Richard Stroup

Richard Stroup

Senior Fellow Emeritus

Richard Stroup helped found PERC in 1980 when he was a professor of economics at Montana State University. He was one of the originators of the New Resource Economics, the academic approach that is popularly known as free market environmentalism. 

Today he is an emeritus professor at Montana State, where he taught for more than 37 years and served as the head of the Department of Agricultural Economics and Economics. He is also an emeritus professor of economics at North Carolina State University, where he taught after retiring from MSU. 

Stroup is concerned that in the rush to protect the environment at any cost, individual rights have been violated and ignored. He advocates restoring people’s rights against both polluters and against false claims of damage as the best ways to ensure environmental protection. Both measures would increase the effectiveness and the marketability of further environmental programs.

Stroup is a widely published author and speaker on economics, natural resources, and environmental issues. He is the author of a primer on environmental economics, Eco-Nomics: What Everyone Should Know About Economics and the Environment. Published by the Cato Institute, it received the 2004 Sir Antony Fisher Memorial Award.

He is also recognized for introducing the public choice school of economics in a leading economics principles textbook that he co-authored with James D. Gwartney. Economics: Private and Public Choice, which now also includes Russell S. Sobel and David A. MacPherson as co-authors, will publish its 17th edition in 2021. He is also co-author of an innovative text, Common Sense Economics: What Everyone Should Know about Wealth and Prosperity (St. Martin’s Press).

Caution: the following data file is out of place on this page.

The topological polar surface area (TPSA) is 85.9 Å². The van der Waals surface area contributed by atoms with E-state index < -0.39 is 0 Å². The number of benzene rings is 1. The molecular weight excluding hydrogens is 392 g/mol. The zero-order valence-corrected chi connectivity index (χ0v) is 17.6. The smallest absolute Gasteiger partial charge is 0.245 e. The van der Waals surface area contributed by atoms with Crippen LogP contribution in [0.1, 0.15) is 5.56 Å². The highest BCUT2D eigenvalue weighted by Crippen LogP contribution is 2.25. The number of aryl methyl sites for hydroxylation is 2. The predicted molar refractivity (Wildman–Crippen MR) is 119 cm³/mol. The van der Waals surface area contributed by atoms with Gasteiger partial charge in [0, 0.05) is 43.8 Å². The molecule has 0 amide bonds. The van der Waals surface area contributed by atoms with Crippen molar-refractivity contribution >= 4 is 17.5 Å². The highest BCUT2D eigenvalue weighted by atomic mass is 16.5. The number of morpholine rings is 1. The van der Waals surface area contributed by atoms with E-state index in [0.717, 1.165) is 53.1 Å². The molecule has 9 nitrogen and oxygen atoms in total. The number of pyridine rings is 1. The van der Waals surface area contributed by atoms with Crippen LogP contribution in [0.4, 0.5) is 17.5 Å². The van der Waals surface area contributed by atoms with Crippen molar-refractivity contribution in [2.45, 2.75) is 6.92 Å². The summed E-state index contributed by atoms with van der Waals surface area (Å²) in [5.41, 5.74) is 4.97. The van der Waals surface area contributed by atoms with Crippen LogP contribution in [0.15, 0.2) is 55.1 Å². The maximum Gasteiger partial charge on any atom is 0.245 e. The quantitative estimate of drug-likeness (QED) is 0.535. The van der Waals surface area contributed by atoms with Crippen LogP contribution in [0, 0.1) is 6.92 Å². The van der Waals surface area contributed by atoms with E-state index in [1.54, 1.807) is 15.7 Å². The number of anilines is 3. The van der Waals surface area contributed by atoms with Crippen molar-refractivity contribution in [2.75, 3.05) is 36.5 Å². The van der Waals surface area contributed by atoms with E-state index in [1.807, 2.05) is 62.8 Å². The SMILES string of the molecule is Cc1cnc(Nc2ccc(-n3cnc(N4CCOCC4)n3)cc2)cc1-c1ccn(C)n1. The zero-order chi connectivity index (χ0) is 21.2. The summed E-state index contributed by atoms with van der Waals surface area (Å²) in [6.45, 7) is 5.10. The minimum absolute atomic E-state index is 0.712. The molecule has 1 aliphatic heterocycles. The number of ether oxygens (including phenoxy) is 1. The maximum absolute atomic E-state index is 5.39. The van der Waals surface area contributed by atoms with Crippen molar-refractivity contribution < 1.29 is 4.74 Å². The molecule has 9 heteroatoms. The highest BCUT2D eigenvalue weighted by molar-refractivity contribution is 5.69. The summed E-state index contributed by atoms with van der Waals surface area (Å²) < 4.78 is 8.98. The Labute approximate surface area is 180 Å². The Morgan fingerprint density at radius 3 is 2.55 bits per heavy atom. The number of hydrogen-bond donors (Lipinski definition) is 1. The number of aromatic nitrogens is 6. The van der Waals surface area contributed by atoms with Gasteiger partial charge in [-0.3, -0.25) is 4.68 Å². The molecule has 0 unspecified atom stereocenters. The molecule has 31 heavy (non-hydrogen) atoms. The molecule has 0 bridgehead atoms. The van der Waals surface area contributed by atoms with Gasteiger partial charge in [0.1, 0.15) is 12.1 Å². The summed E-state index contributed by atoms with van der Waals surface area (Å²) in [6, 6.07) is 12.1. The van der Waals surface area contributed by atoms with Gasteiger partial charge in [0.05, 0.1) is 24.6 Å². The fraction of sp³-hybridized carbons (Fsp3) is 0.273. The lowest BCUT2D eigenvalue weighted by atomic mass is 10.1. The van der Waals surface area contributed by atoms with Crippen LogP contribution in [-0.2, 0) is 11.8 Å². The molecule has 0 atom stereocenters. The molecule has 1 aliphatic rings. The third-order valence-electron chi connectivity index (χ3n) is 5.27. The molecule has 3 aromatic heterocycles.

A native of Washington state, Stroup received his Ph.D. in economics from the University of Washington in 1970. During the Reagan administration, Stroup served as the director of the Office of Policy Analysis at the Department of Interior. He is married to Jane S. Shaw and lives in Raleigh, North Carolina.

Articles by Richard Stroup

Reflections on “Saving the Wilderness”

"Saving the Wilderness” explained how the managers of the Rainey Preserve used market relationships to enhance private land management and how they and similar managers could, if allowed, improve the management of government land, too.

Ten Key Elements of Economics

The Insider Spring 2005 By James Gwartney, Richard L. Stroup, and Dwight R. Lee 1. INCENTIVES MATTER. All of economics rests on one simple principle:…

Save the Environment, Free the Markets

Book Review Eco-nomics: What Everyone Should Know About Economics and the Environment By Richard Stroup Cato 2003   The Journal of the James Madison Institute…